Monday Morning Minute
In This Issue
California Codifies IC Decision- What This Means for Employers
Non Competes: The Times are a Changin'
Religious Convictions: A Tale of Two, Uh Decisions
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Chicago Office:
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                  September 23, 2019


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On September 18, 2019 California Governor Gavin Newsom signed into law the California Supreme Court's decision in Dynamex v. Superior Court regarding the test to determine whether an employee is an independent contractor .  

Assembly Bill 5 will take effect on January 1, 2020 and codifies the "ABC" test set forth in Dynamex.  Under this test, a worker is presumptively an employee unless the employer can establish ALL of the following: 

  1. The worker is free from the direction and control of the company; and
  2. The worker performs work that is outside of the company's main business; and
  3. The worker is normally performing work in an independent business or trade that is similar to the work he or she is performing for the company.  
While this has been the law of California for almost 18 months under the Court's holding, the codified version now expands the reach to non wage order claims and also comes with harsher penalties.  Employers who have independent contractors in California should be looking to determine if they are properly classified as such under this new codified test to avoid the new consequences and enforcement mechanisms.   
Non compete  agreements should be revisited at least annually to determine if there are any changes that may affect the validity of an employer's current document used in this arena.  As most employers know, non competes are primarily a creature of state law.  

Maine, Maryland, New Hampshire, Oregon, Rhode Island and Washington (just to name a few states) have all enacted changes this year (some of these go into effect this year and some provisions in 2020).  

For example, effective January 1, 2020 non compete agreements in Washington will be unenforceable for employees in Washington earning less than $1000,000 in total annualized compensation or independent contractors earning less than $250,000 per year; non competes greater than 18 months (restrictive period) are presumptively unenforceable; and the terms must be disclosed to prospective employees no later than the time the employee accepts an offer of employment.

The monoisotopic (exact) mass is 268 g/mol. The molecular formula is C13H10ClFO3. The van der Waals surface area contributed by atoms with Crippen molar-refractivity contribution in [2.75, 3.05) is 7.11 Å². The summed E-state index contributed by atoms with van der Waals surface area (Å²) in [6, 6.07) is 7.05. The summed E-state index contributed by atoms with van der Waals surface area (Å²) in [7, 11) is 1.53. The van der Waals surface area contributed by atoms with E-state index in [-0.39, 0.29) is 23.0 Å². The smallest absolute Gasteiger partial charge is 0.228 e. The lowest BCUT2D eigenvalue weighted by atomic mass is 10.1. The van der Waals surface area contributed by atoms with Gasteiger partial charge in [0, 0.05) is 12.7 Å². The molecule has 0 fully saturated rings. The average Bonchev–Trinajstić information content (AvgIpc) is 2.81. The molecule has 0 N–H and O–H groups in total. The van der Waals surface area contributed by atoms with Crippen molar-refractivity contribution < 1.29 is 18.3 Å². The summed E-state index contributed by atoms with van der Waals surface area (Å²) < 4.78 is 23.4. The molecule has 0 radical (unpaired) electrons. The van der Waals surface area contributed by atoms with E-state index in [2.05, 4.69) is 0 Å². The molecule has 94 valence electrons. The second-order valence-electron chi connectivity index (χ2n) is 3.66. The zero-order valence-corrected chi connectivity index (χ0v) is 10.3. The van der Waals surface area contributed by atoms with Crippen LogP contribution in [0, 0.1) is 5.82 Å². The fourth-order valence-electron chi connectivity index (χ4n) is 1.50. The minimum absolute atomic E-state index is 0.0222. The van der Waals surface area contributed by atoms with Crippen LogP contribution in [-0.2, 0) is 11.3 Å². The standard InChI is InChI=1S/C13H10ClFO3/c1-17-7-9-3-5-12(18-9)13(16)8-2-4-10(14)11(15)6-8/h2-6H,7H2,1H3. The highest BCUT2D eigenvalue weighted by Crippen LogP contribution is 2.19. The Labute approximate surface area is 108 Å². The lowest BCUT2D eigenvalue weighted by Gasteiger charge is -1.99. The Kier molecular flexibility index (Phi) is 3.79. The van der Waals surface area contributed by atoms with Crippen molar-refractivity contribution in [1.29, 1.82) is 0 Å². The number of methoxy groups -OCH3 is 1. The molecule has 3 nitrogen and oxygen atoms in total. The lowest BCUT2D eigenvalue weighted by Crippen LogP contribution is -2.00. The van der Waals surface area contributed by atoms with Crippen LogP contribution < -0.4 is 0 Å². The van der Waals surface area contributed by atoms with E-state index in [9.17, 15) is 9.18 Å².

Now is a good time to have your non compete reviewed for any changes in the law governing it. 
In California last week, the Court of Appeals issued a decision that a Catholic hospital could face legal liability for failing to perform a hysterectomy as part of a female to male transition, even though the hospital's policy bans this type of surgery generally (regardless if a person is a transgender patient).  

As part of its resolution, the hospital worked with the doctor to obtain privileges at another facility and the plaintiff in the matter obtained the surgery three days later.  The California Court of Appeals held that because of the three day delay for the surgery, the hospital had discriminated against the plaintiff and failed to provide "full and equal medical care."

To read this decision, CLICK HERE

Which brings us to Arizona.  T he Arizona Supreme Court issued a ruling in  Brush & Nib LLC v. City of Phoenix in favor of a small business concerning whether to allow a calligraphy and stationery studio an exemption from the City of Phoenix's ordinance protecting LGBTQ people from discrimination in housing, employment, and public accommodations. 

The court ruled, in 4-3 decision that the city of Phoenix cannot force the owners into creating custom wedding invitations for a same sex wedding when it violates their deeply held religious beliefs. The business argued that there is a difference between allowing anyone in their store to purchase a product (which they do) and hiring them to specifically create a custom wedding invitation, using their time and talent, to procure a message which violates their religious beliefs.  And the court agreed, granting this small business an exemption to the local ordiance.  

To read this decision, CLICK HERE  

SPOGNARDI BAIOCCHI llp is a law firm dedicated to partnering with companies of all sizes to address the full spectrum of legal concerns for its business.  Our commitment is to find common sense solutions that fit each clients' unique situation to labor, employment, human resources and general business needs. 

With over 50 combined years of experience among its 2 founding partners in these areas, we can assist businesses in developing custom solutions to today's tough issues.  And as litigators, who combined have over thousands of trials  "under their belts" before state and federal courts as well as administrative agencies (such as the NLRB) you will find no better advocate and partner. 


For more information on the firm, please go to our website at or Lisa at